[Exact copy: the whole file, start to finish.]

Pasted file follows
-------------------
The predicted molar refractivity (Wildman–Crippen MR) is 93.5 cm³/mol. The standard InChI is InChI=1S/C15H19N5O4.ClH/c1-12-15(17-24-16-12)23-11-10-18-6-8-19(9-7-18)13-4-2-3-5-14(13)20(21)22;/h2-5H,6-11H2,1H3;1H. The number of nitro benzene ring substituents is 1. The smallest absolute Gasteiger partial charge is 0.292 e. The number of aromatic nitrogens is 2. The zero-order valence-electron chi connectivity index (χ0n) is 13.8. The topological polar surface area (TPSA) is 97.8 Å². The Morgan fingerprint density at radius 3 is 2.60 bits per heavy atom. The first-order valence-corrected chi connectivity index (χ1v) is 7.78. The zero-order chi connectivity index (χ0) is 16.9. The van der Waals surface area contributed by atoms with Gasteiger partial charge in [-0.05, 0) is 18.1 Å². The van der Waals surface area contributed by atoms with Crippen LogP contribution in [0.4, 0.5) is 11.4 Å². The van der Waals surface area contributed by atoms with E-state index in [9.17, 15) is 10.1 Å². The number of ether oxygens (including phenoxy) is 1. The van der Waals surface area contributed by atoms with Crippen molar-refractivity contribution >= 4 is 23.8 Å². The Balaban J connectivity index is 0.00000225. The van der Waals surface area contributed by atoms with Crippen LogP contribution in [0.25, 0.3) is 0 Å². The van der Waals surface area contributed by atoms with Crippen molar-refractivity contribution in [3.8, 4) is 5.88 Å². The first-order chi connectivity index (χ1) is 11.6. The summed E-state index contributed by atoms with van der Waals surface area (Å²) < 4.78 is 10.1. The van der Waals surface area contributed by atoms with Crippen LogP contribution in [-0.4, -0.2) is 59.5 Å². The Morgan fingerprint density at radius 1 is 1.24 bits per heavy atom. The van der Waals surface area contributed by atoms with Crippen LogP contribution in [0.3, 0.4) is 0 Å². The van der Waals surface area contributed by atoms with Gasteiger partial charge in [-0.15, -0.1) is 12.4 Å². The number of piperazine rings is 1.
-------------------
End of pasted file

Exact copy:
The predicted molar refractivity (Wildman–Crippen MR) is 93.5 cm³/mol. The standard InChI is InChI=1S/C15H19N5O4.ClH/c1-12-15(17-24-16-12)23-11-10-18-6-8-19(9-7-18)13-4-2-3-5-14(13)20(21)22;/h2-5H,6-11H2,1H3;1H. The number of nitro benzene ring substituents is 1. The smallest absolute Gasteiger partial charge is 0.292 e. The number of aromatic nitrogens is 2. The zero-order valence-electron chi connectivity index (χ0n) is 13.8. The topological polar surface area (TPSA) is 97.8 Å². The Morgan fingerprint density at radius 3 is 2.60 bits per heavy atom. The first-order valence-corrected chi connectivity index (χ1v) is 7.78. The zero-order chi connectivity index (χ0) is 16.9. The van der Waals surface area contributed by atoms with Gasteiger partial charge in [-0.05, 0) is 18.1 Å². The van der Waals surface area contributed by atoms with Crippen LogP contribution in [0.4, 0.5) is 11.4 Å². The van der Waals surface area contributed by atoms with E-state index in [9.17, 15) is 10.1 Å². The number of ether oxygens (including phenoxy) is 1. The van der Waals surface area contributed by atoms with Crippen molar-refractivity contribution >= 4 is 23.8 Å². The Balaban J connectivity index is 0.00000225. The van der Waals surface area contributed by atoms with Crippen LogP contribution in [0.25, 0.3) is 0 Å². The van der Waals surface area contributed by atoms with Crippen molar-refractivity contribution in [3.8, 4) is 5.88 Å². The first-order chi connectivity index (χ1) is 11.6. The summed E-state index contributed by atoms with van der Waals surface area (Å²) < 4.78 is 10.1. The van der Waals surface area contributed by atoms with Crippen LogP contribution in [-0.4, -0.2) is 59.5 Å². The Morgan fingerprint density at radius 1 is 1.24 bits per heavy atom. The van der Waals surface area contributed by atoms with Crippen LogP contribution in [0.3, 0.4) is 0 Å². The van der Waals surface area contributed by atoms with Gasteiger partial charge in [-0.15, -0.1) is 12.4 Å². The number of piperazine rings is 1.